$50 Million Affordable Housing Bond Will Be On Nov. Ballot

Voters are one step closer to deciding whether to approve a $50 million bond to relieve Charlotte's affordable housing crisis.

CHARLOTTE, NC– Voters are one step closer to deciding whether to approve a $50 million bond to relieve Charlotte’s affordable housing crisis.

City Council voted unanimously Monday to put the bond on the Nov. ballot.

“I need a place to live with my kids!” Evelyn Hill cried as she spoke to council.

It’s desperation we’ve heard before as council tries to fix the crisis.

“What are the citizens of Charlotte prepared to do?” said Hill. “Are you willing to step out on a limb?”

Now that council voted to put the $50 million housing bond on the ballot, advocates want people like her on an oversight committee to help council spend the money.

“People who are directly impacted by displacement and homelessness,” said Bree Newsome.

Advocates also want council to be prepared after the November vote.

“When we pass this housing bond, that we’re intentional about how those funds are distributed, that we’re also looking at it from a displacement standpoint,” said Angela Ambroise.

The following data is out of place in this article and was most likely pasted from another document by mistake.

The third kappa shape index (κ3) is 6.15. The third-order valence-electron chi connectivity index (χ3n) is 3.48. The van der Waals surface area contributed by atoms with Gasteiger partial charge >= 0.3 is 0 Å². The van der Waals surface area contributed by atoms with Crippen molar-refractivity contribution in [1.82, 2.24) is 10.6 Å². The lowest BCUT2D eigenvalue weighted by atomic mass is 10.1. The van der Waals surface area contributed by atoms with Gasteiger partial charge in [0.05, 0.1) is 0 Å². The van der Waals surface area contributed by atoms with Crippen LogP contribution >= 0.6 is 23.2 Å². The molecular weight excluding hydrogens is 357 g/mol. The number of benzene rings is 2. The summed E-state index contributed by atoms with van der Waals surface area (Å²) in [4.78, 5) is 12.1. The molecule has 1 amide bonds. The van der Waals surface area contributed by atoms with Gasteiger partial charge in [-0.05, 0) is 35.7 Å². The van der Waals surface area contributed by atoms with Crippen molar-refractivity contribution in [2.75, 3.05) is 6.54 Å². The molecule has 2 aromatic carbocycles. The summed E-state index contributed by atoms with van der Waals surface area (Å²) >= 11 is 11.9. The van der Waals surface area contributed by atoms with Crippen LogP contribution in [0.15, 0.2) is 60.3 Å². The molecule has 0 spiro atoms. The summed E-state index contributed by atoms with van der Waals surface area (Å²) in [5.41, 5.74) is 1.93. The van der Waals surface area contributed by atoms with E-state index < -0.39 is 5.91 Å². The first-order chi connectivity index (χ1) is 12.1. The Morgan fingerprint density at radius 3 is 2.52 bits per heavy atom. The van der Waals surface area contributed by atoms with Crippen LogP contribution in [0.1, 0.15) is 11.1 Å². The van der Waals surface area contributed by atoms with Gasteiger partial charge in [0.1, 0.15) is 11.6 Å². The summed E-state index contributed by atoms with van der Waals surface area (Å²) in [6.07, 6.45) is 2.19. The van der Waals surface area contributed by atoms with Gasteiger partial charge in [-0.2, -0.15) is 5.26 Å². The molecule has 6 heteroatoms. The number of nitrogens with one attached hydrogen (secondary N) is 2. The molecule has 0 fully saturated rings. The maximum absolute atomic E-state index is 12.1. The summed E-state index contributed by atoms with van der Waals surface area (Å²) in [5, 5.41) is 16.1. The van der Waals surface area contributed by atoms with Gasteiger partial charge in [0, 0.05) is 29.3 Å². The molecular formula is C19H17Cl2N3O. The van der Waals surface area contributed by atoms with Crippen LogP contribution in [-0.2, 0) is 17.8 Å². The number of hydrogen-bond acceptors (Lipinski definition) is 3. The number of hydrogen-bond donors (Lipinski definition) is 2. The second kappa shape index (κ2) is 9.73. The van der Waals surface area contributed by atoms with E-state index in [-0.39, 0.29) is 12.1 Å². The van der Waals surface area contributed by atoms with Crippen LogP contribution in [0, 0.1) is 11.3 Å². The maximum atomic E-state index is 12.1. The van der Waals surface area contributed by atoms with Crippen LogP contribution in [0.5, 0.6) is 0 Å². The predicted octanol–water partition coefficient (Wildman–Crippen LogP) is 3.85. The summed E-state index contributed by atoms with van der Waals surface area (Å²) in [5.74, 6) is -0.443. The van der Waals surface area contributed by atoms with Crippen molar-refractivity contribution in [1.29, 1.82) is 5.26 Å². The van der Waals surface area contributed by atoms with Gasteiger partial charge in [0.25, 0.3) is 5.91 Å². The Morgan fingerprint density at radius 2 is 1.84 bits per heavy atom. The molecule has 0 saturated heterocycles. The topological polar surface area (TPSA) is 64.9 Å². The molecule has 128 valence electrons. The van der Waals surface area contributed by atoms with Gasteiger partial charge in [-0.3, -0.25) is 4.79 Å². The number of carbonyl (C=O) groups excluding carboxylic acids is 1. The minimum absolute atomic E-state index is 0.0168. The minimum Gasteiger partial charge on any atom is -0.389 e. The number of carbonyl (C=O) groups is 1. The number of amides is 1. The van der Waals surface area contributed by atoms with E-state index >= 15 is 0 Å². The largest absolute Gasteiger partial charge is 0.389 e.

A study WCCB Charlotte reported to you in April found that Charlotte needs at least 24,000 units with rent as low as $394 per month.

City planners say even if voters approve the bond, council will have to look at other options besides building, like flipping naturally occurring affordable homes and keeping the rent low.

“I don’t know if I’m going to able to stay in Charlotte,” said Dasai Thomas.

She’s was homeless when she was 17-years-old. She’s 21 now and is in college

She and Hill fear they can’t stay in Charlotte even after graduating. Council says that affects everyone when companies can’t recruit.

“I work 16 hours a day and still go to school full time online,” said Hill.

Council also voted Monday to give $650,000 in federal grants to build three units in Druid Hills and eight units in Elizabeth Heights.

Those must go to people making about $56,000 a year, or 80 percent of the area median income.

Council voted to allow the city manager to make a $3.1 million offer on the Double Oaks CMS property for affordable units as well.